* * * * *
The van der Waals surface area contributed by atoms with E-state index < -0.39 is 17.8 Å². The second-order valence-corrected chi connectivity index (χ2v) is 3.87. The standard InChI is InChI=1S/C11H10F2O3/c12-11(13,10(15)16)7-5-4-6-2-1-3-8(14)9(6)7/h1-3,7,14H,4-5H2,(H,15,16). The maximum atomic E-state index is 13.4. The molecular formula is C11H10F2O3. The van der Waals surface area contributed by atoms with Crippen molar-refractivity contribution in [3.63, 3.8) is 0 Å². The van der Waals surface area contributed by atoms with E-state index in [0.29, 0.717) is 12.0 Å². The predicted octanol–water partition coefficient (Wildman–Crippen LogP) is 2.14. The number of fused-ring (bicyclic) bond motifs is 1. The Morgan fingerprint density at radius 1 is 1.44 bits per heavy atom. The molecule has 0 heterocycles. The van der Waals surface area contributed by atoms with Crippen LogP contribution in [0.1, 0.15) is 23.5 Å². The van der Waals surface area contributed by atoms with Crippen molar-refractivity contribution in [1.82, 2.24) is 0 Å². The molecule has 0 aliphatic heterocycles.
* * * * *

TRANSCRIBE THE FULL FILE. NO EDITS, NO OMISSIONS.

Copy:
The van der Waals surface area contributed by atoms with E-state index < -0.39 is 17.8 Å². The second-order valence-corrected chi connectivity index (χ2v) is 3.87. The standard InChI is InChI=1S/C11H10F2O3/c12-11(13,10(15)16)7-5-4-6-2-1-3-8(14)9(6)7/h1-3,7,14H,4-5H2,(H,15,16). The maximum atomic E-state index is 13.4. The molecular formula is C11H10F2O3. The van der Waals surface area contributed by atoms with Crippen molar-refractivity contribution in [3.63, 3.8) is 0 Å². The van der Waals surface area contributed by atoms with E-state index in [0.29, 0.717) is 12.0 Å². The predicted octanol–water partition coefficient (Wildman–Crippen LogP) is 2.14. The number of fused-ring (bicyclic) bond motifs is 1. The Morgan fingerprint density at radius 1 is 1.44 bits per heavy atom. The molecule has 0 heterocycles. The van der Waals surface area contributed by atoms with Crippen LogP contribution in [0.1, 0.15) is 23.5 Å². The van der Waals surface area contributed by atoms with Crippen molar-refractivity contribution in [1.82, 2.24) is 0 Å². The molecule has 0 aliphatic heterocycles.